Sep 18, 2018

Know Your Audience: Buyer Personas 101

“If you try to please everyone you’ll end up pleasing no one.”

It’s one of those adages that's impossible to attribute, infinitely adaptable, and so, so true. Especially when it comes to your marketing and communications strategy. With the immense amount of content out there, it’s more important than ever to be thoughtful about who you’re trying to reach, and how you can reach them effectively.

If you’re a business owner you probably have a basic understanding of the people you’re marketing to — your target audiences. But how well do you actually know them? Are you able to identify their pain points, and how your product or service can help? Do you know what they’re passionate about, or where they spend their time online?

Knowing who you’re talking to — and more importantly, knowing what they care about and why — is essential to developing strategic content that drives customer engagement. And the best tool to get to know your target audiences? Buyer personas.

What Are Buyer Personas?

Buyer personas are generalized archetypes of your target audiences. They should be based on market research and include the various demographics, behavior patterns, motivations and goals of the people you want to reach. Ideally you’ll have one buyer persona for each of your target audiences, so you can adjust your content and strategies accordingly.

Buyer personas can be broken down into four distinct pillars of information:

Who: Demographics & Identity

This should include your buyer persona’s demographic data — gender, age, income, location — as much data as you have on your target audience that’s relevant to your business. You should also give them a name, a job title and a photo. This makes the persona more concrete and real, and acts as a shorthand reference as well. “Does this appeal to male software engineers age 23-35 in San Francisco?” takes a lot longer to ask (and is a much less useful question) than “What would Paul think?”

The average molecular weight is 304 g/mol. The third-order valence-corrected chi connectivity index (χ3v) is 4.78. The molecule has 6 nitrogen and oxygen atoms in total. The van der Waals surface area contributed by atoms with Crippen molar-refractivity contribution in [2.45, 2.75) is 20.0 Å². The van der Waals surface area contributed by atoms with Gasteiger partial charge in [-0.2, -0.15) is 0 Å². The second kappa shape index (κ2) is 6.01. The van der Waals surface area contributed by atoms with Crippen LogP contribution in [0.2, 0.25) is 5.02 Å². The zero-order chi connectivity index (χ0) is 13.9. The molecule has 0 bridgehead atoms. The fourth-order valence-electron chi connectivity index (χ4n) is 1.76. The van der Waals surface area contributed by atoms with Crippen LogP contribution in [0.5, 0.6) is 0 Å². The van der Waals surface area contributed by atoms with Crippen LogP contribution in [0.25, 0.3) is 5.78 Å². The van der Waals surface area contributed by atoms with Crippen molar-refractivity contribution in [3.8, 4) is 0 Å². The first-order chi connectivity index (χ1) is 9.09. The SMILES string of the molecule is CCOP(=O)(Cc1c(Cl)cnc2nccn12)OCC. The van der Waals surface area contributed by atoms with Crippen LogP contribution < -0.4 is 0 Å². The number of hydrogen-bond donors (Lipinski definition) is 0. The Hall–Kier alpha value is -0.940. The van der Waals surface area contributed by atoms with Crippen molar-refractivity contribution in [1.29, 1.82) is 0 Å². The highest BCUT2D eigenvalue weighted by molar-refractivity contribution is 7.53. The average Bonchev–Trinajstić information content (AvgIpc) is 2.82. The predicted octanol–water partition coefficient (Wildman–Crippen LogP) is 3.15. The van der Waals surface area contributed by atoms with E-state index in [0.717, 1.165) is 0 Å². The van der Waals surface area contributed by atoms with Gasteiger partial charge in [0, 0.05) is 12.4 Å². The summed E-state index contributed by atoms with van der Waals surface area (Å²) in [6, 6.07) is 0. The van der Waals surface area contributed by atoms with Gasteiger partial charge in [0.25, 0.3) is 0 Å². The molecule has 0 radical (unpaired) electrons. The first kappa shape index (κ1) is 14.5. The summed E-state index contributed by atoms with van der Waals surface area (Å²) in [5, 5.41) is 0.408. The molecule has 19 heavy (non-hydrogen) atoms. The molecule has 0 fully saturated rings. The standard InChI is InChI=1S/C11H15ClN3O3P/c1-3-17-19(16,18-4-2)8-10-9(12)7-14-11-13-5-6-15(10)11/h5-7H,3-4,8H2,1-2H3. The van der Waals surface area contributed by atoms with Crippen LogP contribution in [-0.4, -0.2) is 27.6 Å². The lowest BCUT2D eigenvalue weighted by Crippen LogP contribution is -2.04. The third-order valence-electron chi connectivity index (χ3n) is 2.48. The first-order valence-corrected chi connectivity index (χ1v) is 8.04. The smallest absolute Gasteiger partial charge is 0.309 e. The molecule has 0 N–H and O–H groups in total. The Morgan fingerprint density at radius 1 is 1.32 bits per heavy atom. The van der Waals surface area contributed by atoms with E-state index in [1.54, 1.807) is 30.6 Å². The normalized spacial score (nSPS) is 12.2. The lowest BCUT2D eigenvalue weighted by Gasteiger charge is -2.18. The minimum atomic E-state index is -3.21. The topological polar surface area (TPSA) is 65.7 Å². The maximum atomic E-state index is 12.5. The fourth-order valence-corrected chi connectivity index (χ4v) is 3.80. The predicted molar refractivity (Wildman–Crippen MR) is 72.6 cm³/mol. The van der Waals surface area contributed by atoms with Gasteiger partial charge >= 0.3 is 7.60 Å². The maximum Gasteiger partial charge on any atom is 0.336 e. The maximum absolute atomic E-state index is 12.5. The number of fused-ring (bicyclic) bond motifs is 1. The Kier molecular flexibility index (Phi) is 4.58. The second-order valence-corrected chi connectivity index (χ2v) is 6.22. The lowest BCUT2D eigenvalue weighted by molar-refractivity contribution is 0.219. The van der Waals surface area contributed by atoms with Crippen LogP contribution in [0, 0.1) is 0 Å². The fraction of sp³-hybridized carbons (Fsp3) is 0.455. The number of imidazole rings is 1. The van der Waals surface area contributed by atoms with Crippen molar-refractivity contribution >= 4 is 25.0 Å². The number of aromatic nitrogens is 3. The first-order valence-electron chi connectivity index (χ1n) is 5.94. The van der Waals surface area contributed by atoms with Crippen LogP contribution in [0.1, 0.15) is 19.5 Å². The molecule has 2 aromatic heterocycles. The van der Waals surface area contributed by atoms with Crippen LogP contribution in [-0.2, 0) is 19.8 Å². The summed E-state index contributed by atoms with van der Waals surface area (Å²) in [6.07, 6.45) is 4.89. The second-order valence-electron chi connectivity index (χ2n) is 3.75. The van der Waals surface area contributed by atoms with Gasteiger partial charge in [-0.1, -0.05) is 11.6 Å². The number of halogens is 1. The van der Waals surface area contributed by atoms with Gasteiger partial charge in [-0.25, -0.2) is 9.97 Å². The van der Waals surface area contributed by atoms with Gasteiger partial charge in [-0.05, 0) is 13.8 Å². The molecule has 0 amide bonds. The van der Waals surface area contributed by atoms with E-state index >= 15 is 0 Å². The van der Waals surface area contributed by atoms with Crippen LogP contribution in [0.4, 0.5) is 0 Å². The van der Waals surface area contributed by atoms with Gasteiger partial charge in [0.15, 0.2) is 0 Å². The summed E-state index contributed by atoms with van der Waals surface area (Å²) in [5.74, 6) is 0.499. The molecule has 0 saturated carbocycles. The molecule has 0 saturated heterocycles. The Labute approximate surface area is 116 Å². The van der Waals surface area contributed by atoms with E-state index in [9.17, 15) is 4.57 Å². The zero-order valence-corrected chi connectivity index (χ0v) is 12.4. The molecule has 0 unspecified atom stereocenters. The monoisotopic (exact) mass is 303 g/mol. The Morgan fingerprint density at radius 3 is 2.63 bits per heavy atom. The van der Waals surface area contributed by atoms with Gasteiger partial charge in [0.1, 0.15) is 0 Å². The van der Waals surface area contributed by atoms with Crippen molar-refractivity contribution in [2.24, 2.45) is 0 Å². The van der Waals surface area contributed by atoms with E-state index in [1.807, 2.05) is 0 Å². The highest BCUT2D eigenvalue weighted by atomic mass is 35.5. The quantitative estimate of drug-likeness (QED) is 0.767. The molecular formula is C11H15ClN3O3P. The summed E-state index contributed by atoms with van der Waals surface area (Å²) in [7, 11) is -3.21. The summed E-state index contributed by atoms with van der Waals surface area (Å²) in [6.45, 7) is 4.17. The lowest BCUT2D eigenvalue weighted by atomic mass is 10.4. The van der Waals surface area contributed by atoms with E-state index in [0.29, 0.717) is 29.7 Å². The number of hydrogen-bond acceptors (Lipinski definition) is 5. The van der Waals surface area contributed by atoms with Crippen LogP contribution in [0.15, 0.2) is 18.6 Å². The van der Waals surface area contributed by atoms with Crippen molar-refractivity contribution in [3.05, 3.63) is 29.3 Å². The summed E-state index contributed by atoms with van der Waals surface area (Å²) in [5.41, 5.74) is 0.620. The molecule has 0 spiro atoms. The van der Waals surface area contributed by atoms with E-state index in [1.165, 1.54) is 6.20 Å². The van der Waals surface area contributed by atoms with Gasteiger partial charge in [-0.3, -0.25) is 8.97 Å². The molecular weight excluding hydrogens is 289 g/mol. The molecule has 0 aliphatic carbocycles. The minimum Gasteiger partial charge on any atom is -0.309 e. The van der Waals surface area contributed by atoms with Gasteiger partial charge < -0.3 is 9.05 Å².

What: Drives & Pursuits

Think of the “what” as short for “What do they care about?” A thorough research process will uncover your target audience’s drives, and, more specifically, what they might consider or prioritize when shopping for your product or service. This is also a good place to consider what your audience’s expectations are surrounding content: are they looking for FAQs? Story-driven blogs? Instructional videos? These can help you shape your content to the needs and expectations of your customers.

Why: Pains & Challenges

Why should this person care about your business? What problem does your product solve? What need does your service fulfill? Using the data you’ve gathered, you should have a pretty good idea of the sorts of pain points experienced by your audiences, and how your product can address them. Having these written out is one of the most helpful parts of constructing buyer personas, as it allows you to focus on the most impactful benefits you can provide to your customers.

How: Preferences & Particulars

This is where you can leverage your market research to define where you want to connect with your target audience, and how you should go about delivering your content. Defining what sorts of media your buyer persona engages with can clarify where you’ll want to focus your efforts, and identifying the kinds of voice and tone cues that might resonate with them will help you adjust your delivery to match.

Putting it all together

Here’s an example buyer persona for a senior living client:


This persona lays out essential details that could help a senior living facility shape their communications strategy. To reach the “Karens” of the world, they’d want to produce emails, blogs or articles that cover topics like how to talk to parents about senior living, and addressing concerns about isolation or loneliness. Other audiences (like the parents themselves) would have a different set of pain points and priorities.

Together, these personas create a roadmap of content types, topics and tones that can be harnessed to stand out from the crowd, reach the audiences your business cares about, and drive awareness and engagement. After all, you don’t have to market to everyone if you’re marketing to the people who matter most to your business.


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